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Articular Contact Mechanics with Application to Early Diagnosis of Osteoarthritis: Asymptotic Modelling of Biomechanical Contact Phenomena Under Dynamic and Impact Loading
Research AreaFP7-PEOPLE-2009-IIF Marie Curie Action: "International Incoming Fellowships"
Project ReferencePIIF-GA-2009-253055-OA AM
CoordinatorProfessor Gennady S. Mishuris
Project Funding231089.00 euro
ResearcherDr Ivan Argatov
Contract TypeInternational Incoming Fellowships (IIF)
Start Date2010-09-01
Duration24 months
Project DescriptionAround a quarter of the European population aged over 60 suffer from disability due to osteoarthritis (OA). The onset, progression, and severity of this degenerative joint disease is crucially influenced and controlled by mechanical factors in the articular cartilage system. Today, the ever-increasing complexity of mathematical models for articular contact mechanics comes in acute contradiction with the scientific striving for clear understanding of the underlying principles of AO pathology. One of the much used ways to simplify mathematical models is asymptotic modelling (AM), which is an asymptotic analysis based mathematical modelling approach to investigate complex multi-parametric and multidimensional systems. This proposal seeks to develop an advanced AM methodology for describing contact mechanics of articular joints under quasi-static, dynamic, and impact loading. The main research objectives are:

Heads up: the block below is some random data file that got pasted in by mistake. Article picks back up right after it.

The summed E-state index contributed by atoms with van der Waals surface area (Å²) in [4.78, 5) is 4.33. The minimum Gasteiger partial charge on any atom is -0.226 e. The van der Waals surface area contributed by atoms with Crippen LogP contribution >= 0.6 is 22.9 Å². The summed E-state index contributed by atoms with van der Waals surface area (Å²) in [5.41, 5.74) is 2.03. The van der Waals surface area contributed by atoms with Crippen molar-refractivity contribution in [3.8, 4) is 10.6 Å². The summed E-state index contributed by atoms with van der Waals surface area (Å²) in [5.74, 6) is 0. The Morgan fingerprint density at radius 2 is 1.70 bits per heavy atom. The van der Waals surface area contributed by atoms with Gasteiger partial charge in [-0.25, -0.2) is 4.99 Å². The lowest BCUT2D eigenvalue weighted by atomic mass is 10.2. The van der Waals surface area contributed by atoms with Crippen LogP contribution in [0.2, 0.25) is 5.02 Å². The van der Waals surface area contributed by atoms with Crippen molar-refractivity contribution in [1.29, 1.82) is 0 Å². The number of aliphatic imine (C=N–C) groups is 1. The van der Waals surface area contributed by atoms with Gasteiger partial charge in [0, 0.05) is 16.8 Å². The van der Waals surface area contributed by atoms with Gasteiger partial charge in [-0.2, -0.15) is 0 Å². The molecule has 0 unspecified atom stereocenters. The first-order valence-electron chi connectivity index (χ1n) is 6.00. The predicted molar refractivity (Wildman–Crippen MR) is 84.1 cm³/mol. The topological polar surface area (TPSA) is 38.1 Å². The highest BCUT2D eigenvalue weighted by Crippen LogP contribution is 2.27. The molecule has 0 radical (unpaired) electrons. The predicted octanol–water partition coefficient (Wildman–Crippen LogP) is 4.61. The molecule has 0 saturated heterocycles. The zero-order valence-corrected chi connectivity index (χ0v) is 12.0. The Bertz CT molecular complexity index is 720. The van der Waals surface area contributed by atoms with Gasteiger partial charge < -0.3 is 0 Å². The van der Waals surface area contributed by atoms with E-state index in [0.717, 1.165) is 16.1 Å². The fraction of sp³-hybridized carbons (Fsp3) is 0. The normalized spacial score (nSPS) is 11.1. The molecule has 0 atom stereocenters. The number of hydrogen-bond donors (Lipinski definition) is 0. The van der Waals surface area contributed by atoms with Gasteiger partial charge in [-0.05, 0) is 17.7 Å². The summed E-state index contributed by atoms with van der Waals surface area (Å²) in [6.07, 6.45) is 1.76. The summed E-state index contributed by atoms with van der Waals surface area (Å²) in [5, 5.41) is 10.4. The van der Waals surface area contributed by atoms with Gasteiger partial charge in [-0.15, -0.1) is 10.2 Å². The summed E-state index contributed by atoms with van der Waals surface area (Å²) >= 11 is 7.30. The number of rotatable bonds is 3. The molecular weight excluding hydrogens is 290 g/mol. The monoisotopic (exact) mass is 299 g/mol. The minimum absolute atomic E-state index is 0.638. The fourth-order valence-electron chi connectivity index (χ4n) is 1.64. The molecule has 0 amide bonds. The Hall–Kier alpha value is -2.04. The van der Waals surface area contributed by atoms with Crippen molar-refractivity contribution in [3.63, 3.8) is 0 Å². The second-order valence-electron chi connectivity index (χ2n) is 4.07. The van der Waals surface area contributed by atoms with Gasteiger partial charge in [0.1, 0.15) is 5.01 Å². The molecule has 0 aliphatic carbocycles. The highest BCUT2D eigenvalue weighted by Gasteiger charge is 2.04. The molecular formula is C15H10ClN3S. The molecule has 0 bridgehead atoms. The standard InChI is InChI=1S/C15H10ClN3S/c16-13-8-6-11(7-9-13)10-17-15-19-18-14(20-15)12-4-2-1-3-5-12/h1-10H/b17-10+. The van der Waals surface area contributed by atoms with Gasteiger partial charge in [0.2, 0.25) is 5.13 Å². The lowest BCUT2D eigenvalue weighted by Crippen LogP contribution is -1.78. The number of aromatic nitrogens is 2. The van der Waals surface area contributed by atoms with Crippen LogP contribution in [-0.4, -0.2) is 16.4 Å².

(1) develop elaborate multi-level asymptotic models for analytical evaluation of the sensitivity of the crucial parameters of articular contact mechanics due to small variations in thicknesses and biophysical microstructural properties of the contacting articular cartilage layers, including microcracking in articular calcified cartilage and OA-associated changes in the underlying bone tissue;

(2) develop mathematical and computational models for time-dependent nanoindentation of articular cartilage suitable for a new recently emerged methodology for in situ health monitoring of articular cartilage and early detection of OA using indentation type atomic force microscopy;

(3) implement the expected results of mathematical modelling and asymptotic analysis into computational simulation software. The proposed mathematical modelling project is intended to be carried out in close collaboration with the biomechanics research group, which has already established links with the target population of patients suffering from OA and the clinicians treating them.